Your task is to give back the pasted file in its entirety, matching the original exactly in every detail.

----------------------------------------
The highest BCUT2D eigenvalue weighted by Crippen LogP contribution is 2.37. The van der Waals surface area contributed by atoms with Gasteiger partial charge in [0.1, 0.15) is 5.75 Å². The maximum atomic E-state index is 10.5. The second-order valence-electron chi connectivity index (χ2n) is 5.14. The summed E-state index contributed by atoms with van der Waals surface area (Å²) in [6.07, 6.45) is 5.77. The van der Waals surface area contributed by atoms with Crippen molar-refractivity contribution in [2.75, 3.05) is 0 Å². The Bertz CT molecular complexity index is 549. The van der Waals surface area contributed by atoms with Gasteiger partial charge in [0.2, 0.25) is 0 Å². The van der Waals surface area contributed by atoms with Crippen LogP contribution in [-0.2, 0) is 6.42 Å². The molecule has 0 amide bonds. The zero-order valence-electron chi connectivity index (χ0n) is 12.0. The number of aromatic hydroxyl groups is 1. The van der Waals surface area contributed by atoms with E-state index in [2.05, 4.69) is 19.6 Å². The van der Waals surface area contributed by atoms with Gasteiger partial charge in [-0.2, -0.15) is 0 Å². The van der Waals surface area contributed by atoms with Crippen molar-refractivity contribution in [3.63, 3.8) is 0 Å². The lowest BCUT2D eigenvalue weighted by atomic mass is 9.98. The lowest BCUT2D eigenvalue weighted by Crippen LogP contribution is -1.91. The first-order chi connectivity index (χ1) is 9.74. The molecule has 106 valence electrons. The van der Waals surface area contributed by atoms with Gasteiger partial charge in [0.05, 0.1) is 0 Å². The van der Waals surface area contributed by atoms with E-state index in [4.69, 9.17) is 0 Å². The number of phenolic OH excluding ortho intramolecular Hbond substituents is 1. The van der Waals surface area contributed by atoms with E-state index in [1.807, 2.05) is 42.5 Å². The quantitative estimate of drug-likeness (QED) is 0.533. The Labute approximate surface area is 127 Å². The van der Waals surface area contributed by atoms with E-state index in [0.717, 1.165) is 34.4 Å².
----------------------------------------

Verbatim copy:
The highest BCUT2D eigenvalue weighted by Crippen LogP contribution is 2.37. The van der Waals surface area contributed by atoms with Gasteiger partial charge in [0.1, 0.15) is 5.75 Å². The maximum atomic E-state index is 10.5. The second-order valence-electron chi connectivity index (χ2n) is 5.14. The summed E-state index contributed by atoms with van der Waals surface area (Å²) in [6.07, 6.45) is 5.77. The van der Waals surface area contributed by atoms with Crippen molar-refractivity contribution in [2.75, 3.05) is 0 Å². The Bertz CT molecular complexity index is 549. The van der Waals surface area contributed by atoms with Gasteiger partial charge in [0.2, 0.25) is 0 Å². The van der Waals surface area contributed by atoms with Crippen LogP contribution in [-0.2, 0) is 6.42 Å². The molecule has 0 amide bonds. The zero-order valence-electron chi connectivity index (χ0n) is 12.0. The number of aromatic hydroxyl groups is 1. The van der Waals surface area contributed by atoms with E-state index in [2.05, 4.69) is 19.6 Å². The van der Waals surface area contributed by atoms with Gasteiger partial charge in [-0.2, -0.15) is 0 Å². The van der Waals surface area contributed by atoms with Crippen molar-refractivity contribution in [3.63, 3.8) is 0 Å². The lowest BCUT2D eigenvalue weighted by atomic mass is 9.98. The lowest BCUT2D eigenvalue weighted by Crippen LogP contribution is -1.91. The first-order chi connectivity index (χ1) is 9.74. The molecule has 106 valence electrons. The van der Waals surface area contributed by atoms with Gasteiger partial charge in [0.05, 0.1) is 0 Å². The van der Waals surface area contributed by atoms with E-state index in [4.69, 9.17) is 0 Å². The number of phenolic OH excluding ortho intramolecular Hbond substituents is 1. The van der Waals surface area contributed by atoms with E-state index in [1.807, 2.05) is 42.5 Å². The quantitative estimate of drug-likeness (QED) is 0.533. The Labute approximate surface area is 127 Å². The van der Waals surface area contributed by atoms with E-state index in [0.717, 1.165) is 34.4 Å².